How therapy can relieve IBS

Woman looking into fridge for something to eat

Dr Abi Wroe, our Clinical Health Psychologist, explains how Talking Therapies like CBT can treat not only the mental symptoms of Irritable Bowel Syndrome but the physical symptoms too:

If you’re among the 1 in 15 of us who suffer with Irritable Bowel Syndrome (IBS), you’ll know that the symptoms are very real and distressing.

IBS is a debilitating condition that affects the digestive system and causes pain, cramping, bloating, gas, constipation and/ or diarrhoea and can lead to trouble sleeping, fatigue and food intolerances.

How your mindset influences your gut health

It’s common to feel distress about these symptoms. 

But stress and worry trigger chemical changes that disrupt the normal workings of the digestive system.

When your brain and your digestive system are not communicating well with each other, this can actually cause symptoms of IBS.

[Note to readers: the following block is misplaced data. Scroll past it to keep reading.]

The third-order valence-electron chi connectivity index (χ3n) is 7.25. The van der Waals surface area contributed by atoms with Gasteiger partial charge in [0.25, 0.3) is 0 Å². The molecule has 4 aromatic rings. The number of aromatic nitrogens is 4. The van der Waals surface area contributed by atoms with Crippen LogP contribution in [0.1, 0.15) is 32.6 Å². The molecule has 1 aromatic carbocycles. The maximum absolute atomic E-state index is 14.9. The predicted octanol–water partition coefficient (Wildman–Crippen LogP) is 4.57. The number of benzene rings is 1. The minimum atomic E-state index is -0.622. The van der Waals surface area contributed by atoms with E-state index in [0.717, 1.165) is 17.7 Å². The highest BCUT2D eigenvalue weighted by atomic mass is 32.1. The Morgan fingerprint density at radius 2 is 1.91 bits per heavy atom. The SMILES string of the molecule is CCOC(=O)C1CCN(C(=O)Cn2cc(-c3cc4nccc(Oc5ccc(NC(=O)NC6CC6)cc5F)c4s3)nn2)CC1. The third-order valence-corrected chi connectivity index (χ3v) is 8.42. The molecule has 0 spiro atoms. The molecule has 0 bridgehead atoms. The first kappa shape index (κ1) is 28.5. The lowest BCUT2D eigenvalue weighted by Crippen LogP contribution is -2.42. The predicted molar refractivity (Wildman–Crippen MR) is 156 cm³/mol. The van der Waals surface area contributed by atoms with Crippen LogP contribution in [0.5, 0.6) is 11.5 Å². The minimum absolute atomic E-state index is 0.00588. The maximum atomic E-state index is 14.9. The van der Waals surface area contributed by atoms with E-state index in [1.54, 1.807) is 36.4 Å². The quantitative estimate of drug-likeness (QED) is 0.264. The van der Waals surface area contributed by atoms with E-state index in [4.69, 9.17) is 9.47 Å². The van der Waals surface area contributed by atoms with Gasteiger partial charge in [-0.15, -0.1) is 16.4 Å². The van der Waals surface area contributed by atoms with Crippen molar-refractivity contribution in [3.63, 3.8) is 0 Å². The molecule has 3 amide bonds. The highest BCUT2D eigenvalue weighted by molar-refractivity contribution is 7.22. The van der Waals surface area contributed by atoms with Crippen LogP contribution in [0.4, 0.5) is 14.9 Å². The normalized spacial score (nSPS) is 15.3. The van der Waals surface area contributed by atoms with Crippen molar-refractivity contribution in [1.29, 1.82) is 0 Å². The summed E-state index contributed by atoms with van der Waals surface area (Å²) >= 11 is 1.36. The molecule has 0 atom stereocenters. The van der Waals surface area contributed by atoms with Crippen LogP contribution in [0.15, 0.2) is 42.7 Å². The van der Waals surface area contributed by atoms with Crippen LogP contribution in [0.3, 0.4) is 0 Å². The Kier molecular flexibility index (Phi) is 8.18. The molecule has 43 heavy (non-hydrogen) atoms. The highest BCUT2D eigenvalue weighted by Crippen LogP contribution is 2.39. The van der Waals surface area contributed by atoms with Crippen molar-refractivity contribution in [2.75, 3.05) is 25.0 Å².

This can lead to a vicious cycle of worry and stress which disrupts eating and sleeping patterns and the bio-chemical messages that affect your digestive and mental health.

This cycle doesn’t mean your physical symptoms aren’t real or that they are “all in your head”.

What it means is that we can use this ‘brain-gut’ connection to treat IBS.

How can therapy help?

Research shows that the brain and the gut are closely connected, sending messages to each other all the time.

Cognitive Behavioural Therapy (CBT) can help you reduce your physical symptoms of IBS as well as reducing anxiety and depression.

CBT involves learning how thoughts, behaviour and physical symptoms affect each other as well as giving you practical techniques to help you feel better.

The therapy enables you to understand more about how your body works, your own warning signs and how your thoughts and behaviours can affect your symptoms. This can help you:

  1. Reduce your gut symptoms like bloating, pain, constipation or diarrhoea
  2. Develop stable, healthy eating patterns
  3. Know how to manage your unhelpful thoughts
  4. Accept and process your emotions
  5. Manage your stress
  6. Find healthy ways to cope

Find out more

Before seeking help for IBS, we recommend that you talk to your GP about your symptoms, so that any other conditions can be investigated if necessary.